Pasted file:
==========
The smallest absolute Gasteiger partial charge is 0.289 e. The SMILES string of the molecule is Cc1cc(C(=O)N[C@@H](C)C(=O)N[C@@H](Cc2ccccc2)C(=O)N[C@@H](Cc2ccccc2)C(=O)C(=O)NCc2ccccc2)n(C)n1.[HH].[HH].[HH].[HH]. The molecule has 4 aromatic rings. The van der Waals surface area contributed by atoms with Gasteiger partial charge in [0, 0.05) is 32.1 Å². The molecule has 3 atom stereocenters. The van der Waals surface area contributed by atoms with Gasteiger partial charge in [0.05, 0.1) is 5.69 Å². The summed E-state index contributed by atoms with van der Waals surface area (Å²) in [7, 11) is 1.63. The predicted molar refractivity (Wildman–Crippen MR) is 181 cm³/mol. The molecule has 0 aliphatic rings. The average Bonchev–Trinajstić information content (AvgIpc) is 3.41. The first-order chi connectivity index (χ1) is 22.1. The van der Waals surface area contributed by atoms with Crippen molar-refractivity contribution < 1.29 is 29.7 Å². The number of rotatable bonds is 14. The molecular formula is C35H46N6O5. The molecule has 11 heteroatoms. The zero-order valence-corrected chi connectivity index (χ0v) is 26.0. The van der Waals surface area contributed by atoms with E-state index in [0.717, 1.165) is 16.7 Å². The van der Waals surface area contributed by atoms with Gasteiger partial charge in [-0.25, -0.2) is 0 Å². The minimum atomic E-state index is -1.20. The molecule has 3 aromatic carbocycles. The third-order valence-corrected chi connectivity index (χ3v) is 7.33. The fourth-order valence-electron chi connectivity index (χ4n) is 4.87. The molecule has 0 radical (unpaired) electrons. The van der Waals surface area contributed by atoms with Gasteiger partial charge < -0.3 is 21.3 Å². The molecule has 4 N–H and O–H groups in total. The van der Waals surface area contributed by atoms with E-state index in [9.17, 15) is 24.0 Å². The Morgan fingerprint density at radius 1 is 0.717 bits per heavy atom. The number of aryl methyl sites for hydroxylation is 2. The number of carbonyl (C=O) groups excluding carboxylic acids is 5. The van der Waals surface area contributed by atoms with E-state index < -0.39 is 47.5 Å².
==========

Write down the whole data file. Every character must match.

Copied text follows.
The smallest absolute Gasteiger partial charge is 0.289 e. The SMILES string of the molecule is Cc1cc(C(=O)N[C@@H](C)C(=O)N[C@@H](Cc2ccccc2)C(=O)N[C@@H](Cc2ccccc2)C(=O)C(=O)NCc2ccccc2)n(C)n1.[HH].[HH].[HH].[HH]. The molecule has 4 aromatic rings. The van der Waals surface area contributed by atoms with Gasteiger partial charge in [0, 0.05) is 32.1 Å². The molecule has 3 atom stereocenters. The van der Waals surface area contributed by atoms with Gasteiger partial charge in [0.05, 0.1) is 5.69 Å². The summed E-state index contributed by atoms with van der Waals surface area (Å²) in [7, 11) is 1.63. The predicted molar refractivity (Wildman–Crippen MR) is 181 cm³/mol. The molecule has 0 aliphatic rings. The average Bonchev–Trinajstić information content (AvgIpc) is 3.41. The first-order chi connectivity index (χ1) is 22.1. The van der Waals surface area contributed by atoms with Crippen molar-refractivity contribution < 1.29 is 29.7 Å². The number of rotatable bonds is 14. The molecular formula is C35H46N6O5. The molecule has 11 heteroatoms. The zero-order valence-corrected chi connectivity index (χ0v) is 26.0. The van der Waals surface area contributed by atoms with E-state index in [0.717, 1.165) is 16.7 Å². The van der Waals surface area contributed by atoms with Gasteiger partial charge in [-0.25, -0.2) is 0 Å². The minimum atomic E-state index is -1.20. The molecule has 3 aromatic carbocycles. The third-order valence-corrected chi connectivity index (χ3v) is 7.33. The fourth-order valence-electron chi connectivity index (χ4n) is 4.87. The molecule has 0 radical (unpaired) electrons. The van der Waals surface area contributed by atoms with Gasteiger partial charge < -0.3 is 21.3 Å². The molecule has 4 N–H and O–H groups in total. The van der Waals surface area contributed by atoms with E-state index in [9.17, 15) is 24.0 Å². The Morgan fingerprint density at radius 1 is 0.717 bits per heavy atom. The number of aryl methyl sites for hydroxylation is 2. The number of carbonyl (C=O) groups excluding carboxylic acids is 5. The van der Waals surface area contributed by atoms with E-state index < -0.39 is 47.5 Å².